Earnings per share = Net Profit after Interest, Tax and Preference Dividend/No. Of Equity Shares.

Otherwise, Earnings per share help in determining the market price of the Equity share of the company. I t also helps to know whether the company is able to use it equity share capital effectively which compare to other companies. It also tells about the capacity of the company to pay dividends to its equity shareholders.


According to Credit and Finance Risk Analysis (2010), the CAMELS approach was developed by bank regulators in the United States as a means of measurement of the financial condition of a financial institution. (Uniform Financial Institutions Rating System established by the Federal Financial Institutions Examination Council). Hence, Credit and Finance Risk Analysis (2010) declares that the acronym CAMELS stands for Capital Adequacy; Asset Quality; Management; Earnings (Profitability); Liquidity and Funding Sensitivity to Market Risk (losses arising from changes in market prices). Further, the Credit and Finance Risk Analysis claims that CAMELS analysis requires financial statements (the last three years and interim statements for the most recent 12-month period); cash flow projections; portfolio aging schedules; funding sources; information about the board of directors; operations/staffing; and macroeconomic information.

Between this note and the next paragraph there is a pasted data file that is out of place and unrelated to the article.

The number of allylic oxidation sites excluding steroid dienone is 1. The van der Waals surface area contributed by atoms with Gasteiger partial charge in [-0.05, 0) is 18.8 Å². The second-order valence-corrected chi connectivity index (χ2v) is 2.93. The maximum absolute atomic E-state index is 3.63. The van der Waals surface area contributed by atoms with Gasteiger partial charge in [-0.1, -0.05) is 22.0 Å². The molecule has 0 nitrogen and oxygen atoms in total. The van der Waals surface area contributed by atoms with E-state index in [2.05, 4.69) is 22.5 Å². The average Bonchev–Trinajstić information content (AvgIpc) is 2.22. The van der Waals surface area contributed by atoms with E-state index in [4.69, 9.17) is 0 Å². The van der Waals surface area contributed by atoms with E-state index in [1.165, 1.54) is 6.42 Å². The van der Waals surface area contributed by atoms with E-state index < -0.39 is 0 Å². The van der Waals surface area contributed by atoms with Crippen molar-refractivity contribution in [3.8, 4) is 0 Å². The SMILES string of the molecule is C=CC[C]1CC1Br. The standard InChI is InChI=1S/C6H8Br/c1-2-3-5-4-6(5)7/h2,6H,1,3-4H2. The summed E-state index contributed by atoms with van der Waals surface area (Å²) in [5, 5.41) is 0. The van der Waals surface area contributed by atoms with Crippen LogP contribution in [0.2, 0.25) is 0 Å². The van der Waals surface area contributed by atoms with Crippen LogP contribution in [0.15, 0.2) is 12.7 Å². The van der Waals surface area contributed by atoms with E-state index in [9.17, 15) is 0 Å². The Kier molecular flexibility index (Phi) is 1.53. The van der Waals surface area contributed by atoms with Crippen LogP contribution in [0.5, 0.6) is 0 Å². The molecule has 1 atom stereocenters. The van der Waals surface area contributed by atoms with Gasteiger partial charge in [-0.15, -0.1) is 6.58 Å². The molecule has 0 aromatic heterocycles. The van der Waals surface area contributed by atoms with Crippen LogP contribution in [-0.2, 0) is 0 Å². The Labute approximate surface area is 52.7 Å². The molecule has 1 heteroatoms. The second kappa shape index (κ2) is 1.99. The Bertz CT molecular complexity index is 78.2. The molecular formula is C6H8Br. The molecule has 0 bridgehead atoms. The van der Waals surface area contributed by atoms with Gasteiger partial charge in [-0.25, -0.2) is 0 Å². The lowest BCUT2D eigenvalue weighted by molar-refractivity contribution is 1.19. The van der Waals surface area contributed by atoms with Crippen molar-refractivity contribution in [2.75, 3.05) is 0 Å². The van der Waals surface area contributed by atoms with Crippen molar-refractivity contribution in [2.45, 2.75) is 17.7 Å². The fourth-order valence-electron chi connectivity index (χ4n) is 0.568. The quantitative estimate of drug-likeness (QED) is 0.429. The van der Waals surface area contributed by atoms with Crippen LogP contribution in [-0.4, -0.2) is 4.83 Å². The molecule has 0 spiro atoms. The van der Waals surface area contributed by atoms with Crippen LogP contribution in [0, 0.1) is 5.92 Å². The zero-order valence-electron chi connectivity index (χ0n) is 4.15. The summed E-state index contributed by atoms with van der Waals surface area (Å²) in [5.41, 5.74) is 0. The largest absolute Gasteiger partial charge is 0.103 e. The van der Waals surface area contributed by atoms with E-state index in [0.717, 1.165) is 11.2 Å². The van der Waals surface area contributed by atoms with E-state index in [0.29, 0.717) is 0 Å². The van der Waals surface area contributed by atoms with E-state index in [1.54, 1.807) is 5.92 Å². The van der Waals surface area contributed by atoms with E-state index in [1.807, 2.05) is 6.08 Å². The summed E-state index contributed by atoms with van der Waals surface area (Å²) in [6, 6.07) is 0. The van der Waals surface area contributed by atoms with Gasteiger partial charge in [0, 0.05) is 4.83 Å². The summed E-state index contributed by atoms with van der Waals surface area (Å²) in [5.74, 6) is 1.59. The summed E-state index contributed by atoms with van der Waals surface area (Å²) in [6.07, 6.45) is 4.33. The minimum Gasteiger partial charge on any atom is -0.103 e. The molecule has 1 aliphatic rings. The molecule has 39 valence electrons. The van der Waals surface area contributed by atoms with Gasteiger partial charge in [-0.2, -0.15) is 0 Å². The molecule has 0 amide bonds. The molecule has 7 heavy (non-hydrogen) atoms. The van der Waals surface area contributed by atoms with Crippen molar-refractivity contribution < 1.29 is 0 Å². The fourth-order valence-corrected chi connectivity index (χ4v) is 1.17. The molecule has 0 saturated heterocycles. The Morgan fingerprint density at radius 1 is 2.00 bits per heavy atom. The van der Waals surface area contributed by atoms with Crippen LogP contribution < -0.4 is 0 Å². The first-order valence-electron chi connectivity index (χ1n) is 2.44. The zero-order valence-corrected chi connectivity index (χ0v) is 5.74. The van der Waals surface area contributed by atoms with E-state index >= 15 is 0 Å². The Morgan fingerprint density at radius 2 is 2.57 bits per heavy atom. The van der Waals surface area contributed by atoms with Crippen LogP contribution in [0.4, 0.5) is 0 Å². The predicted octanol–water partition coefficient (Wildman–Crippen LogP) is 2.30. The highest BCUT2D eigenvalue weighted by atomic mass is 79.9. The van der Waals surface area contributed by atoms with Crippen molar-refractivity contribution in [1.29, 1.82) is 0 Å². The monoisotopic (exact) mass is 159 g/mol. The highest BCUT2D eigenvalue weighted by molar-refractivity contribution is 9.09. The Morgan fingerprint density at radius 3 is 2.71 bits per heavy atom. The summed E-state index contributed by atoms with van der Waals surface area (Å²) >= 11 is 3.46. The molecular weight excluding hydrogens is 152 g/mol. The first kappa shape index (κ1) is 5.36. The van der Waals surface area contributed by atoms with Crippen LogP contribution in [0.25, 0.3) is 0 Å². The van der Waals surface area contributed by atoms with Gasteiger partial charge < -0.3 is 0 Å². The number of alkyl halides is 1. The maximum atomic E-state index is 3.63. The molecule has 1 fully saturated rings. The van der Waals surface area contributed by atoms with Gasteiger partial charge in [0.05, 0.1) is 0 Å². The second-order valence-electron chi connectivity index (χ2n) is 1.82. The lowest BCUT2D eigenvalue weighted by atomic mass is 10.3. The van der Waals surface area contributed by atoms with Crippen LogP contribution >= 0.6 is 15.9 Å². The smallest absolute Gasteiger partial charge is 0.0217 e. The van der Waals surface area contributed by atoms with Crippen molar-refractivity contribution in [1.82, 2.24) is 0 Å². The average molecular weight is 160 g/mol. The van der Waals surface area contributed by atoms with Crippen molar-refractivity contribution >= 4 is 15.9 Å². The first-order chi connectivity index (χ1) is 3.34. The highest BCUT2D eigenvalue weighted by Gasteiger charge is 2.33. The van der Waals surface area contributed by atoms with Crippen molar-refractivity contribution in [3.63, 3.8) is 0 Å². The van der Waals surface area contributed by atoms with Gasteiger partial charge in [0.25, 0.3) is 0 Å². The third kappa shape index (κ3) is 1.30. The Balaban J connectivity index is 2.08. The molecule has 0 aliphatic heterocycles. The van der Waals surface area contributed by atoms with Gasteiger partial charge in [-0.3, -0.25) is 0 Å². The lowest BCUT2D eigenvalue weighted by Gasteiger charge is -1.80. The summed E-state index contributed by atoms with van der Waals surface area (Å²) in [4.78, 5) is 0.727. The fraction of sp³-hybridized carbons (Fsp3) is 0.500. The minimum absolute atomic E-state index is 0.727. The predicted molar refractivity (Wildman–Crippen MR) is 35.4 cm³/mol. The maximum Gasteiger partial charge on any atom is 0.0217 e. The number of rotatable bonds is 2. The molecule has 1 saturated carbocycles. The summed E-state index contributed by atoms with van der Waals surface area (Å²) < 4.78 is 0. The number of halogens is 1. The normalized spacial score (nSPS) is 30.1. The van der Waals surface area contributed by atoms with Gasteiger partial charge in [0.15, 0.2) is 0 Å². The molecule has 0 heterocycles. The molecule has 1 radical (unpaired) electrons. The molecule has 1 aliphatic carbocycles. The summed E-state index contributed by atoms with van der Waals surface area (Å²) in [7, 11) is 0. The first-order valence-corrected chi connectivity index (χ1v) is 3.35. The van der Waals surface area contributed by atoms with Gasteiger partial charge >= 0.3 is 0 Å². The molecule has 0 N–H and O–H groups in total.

Recommendations and Conclusion

Personally, I recommend that both investors, financial institutions and department should analyze their financial statements in four stages i.e. (1) preliminary data adjustments; (2) ratio analysis; (3) assessment of accounting quality; and (4) valuation as recommend by De Mello-e-Souza and…[continue]

Cite This Essay:

"Ratio And Financial Statement Analysis" (2010, April 04) Retrieved October 22, 2016, from http://www.paperdue.com/essay/ratio-and-financial-statement-analysis-1323

"Ratio And Financial Statement Analysis" 04 April 2010. Web.22 October. 2016. <http://www.paperdue.com/essay/ratio-and-financial-statement-analysis-1323>

"Ratio And Financial Statement Analysis", 04 April 2010, Accessed.22 October. 2016, http://www.paperdue.com/essay/ratio-and-financial-statement-analysis-1323

Other Documents Pertaining To This Topic

  • Financial Statement Analysis Adventure Sports Ref Financial

    Financial Statement Analysis: Adventure Sports Ref: Financial Statement Analysis - Adventure Sports Having listened to your predictions regarding Adventure Sports' chances of success, I decided to analyze the company's financial statements so as to determine who amongst you was right. Looking at the company's income statements, it is clear that its profitability has been improving over time. While Adventure Sports had a net income of $1,000 in 2007, the same improved to $7,000